Defining the building blocks of effective teamwork
It’s the elemental lifeblood of every organization. A craft that most of us practice every day. A discipline that can create magic (when done well) or chaos (when done poorly.) Working together with other humans is something we’re expected to do from an early stage in life, but very rarely something we are trained to do.
Take a moment to consider an exceptional team that you have been a part of. One that really exceeded the sum of its parts and generated great results. A project team at work, maybe? A sports team? Even a family?
Reflect for a moment on what made that team effective. What were the qualities and characteristics that made its collaboration stand out?
More likely than not, that team was great because it successfully struck a balance between the many important elements that enable collaboration: Maybe your team had great leadership? Clear goals? Strong relationships? Or maybe you had the right mix of skills? A strong sense of purpose? The right routines? Probably, it was a combination of some of these and more.
Great teams succeed because they are able – either intentionally or intuitively – to put in place enough of the right elements order to thrive.
The challenge is that we lack a shared vocabulary for these essential elements of teamwork. Most teams improvise the process as they go along, working with a mix of intuition and previous experience. What’s missing is a clear overview of the building blocks of teamwork. Teams need an interface. A shared language, shared vocabulary to make the intangible aspects of human dynamics tangible.
What are the building blocks of teamwork?
So, what are the building blocks of effective teamwork? How do you distill this complex, messy human process and articulate it as a series of discreet units? Hyper Island has over 20 years of experience working with team development and group dynamics. Drawing on heaps of experience and research, they have distilled a robust methodology for teamwork.
Meanwhile, Methodkit has spent the past 5 years rigorously mapping areas and disciplines ranging from project management to public health, wedding planning and architecture. We’ve gained a great deal of insight into how to collect, organize and filter the key elements of an area. We drew on all this to create a (very) long list of important elements in teamwork. We then worked through that list meticulously combining, tweaking and prioritizing to craft the essentials.
This is Methodkit for Team Development.
Why physical cards?
Cards provide a framework for people to build workshops, conversations and ideas around. They are deliberately simple and easy to use. We have found this allows for greater conversation. We don’t want people to drown in information, but rather use the cards to spark conversation and ideas. At the end of the day, it is the ideas that matter, not the tools used to create them.
How to use this kit in workshops?
Designed to be used at all scales from grand projects to small interventions, MethodKit for Team Development offers a visual overview of the most important elements, actions and aspects of collaboration. Use it to create a common language in your team, as a tool to structure team meetings at various stages of the process, or just to think deeper about the nature of teamwork.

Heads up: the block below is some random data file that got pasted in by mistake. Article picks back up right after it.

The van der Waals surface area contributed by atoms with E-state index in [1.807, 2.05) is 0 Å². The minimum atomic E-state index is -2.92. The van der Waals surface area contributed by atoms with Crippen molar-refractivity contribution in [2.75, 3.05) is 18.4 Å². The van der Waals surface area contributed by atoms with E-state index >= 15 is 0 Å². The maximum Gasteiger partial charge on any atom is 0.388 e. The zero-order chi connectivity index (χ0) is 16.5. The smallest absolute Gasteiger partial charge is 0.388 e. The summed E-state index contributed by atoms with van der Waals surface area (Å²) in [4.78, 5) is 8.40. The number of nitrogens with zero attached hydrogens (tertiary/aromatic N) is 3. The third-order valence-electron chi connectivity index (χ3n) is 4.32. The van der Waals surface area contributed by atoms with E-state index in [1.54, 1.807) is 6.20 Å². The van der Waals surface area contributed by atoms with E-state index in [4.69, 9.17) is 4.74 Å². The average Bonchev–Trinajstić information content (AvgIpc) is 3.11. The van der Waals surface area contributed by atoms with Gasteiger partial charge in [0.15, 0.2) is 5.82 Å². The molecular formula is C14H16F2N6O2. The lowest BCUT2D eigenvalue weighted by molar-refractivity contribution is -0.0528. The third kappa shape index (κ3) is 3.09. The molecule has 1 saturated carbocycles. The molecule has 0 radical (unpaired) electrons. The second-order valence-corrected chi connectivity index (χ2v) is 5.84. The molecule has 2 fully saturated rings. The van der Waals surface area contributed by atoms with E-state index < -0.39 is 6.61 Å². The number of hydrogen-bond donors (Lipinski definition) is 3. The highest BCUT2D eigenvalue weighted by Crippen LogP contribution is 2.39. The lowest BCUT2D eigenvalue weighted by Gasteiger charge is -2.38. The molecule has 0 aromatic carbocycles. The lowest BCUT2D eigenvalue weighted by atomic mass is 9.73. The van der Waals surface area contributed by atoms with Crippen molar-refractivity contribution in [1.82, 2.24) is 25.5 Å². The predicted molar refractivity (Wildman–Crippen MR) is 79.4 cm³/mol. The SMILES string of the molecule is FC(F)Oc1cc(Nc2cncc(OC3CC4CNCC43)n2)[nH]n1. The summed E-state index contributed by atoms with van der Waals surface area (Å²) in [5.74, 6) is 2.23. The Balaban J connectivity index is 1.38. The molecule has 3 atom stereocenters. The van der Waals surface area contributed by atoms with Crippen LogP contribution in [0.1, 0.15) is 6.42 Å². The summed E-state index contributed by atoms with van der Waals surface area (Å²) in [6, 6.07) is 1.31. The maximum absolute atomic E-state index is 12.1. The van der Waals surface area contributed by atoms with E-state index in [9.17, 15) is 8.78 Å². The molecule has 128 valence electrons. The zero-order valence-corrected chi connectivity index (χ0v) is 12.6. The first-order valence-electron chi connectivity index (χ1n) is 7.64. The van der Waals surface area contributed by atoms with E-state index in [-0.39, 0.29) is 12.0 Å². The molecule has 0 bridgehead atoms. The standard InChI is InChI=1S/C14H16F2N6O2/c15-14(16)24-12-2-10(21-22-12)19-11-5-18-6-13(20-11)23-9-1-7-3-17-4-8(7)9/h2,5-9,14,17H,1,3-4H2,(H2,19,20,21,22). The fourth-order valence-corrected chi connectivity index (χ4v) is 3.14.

Here are a few examples of how the kit can be used:
Project Point of Departure: Use the kit as a framework for a project kick-off workshop. Select 10-15 cards that represent the most important elements for the team to define/agree upon at the beginning of the project. Lay out the cards on a table or post them on the wall. Explore and discuss each card using post-its to document ideas and agreements along the way.
Team Alignment: Use the kit to help your team stay aligned and focused throughout a process. Have short alignment meetings in which each member chooses one card that they feel the team should discuss. Spend 10 minutes on each card, sharing perspectives and reflections as a team.
Evaluation Processes: Use the kit to structure wrap-up or project evaluation session. Choose a selection of cards that represent important areas for the team to look back, reflect on and evaluate. Work through each card, discussing what went well and what could be improved in that area.
Team Coaching: If you work as a coach or facilitator of teams, you can use this kit in a range of simple workshop methods. For example, in a team coaching session, invite the team to collaboratively choose 7 cards that they believe are the most important areas for them to develop. Then use those cards to craft reflection questions, team-building exercises and other supporting mechanisms.
There is no magic formula for great teamwork. Collaboration, by its very nature, is a complex, messy and distinctly human process. Yet, equipped with the right toolbox, team development doesn’t need to mean stumbling around in the dark. When we remember to put focus and attention on a key set of fundamentals, we can create the best possible conditions for our teams to succeed.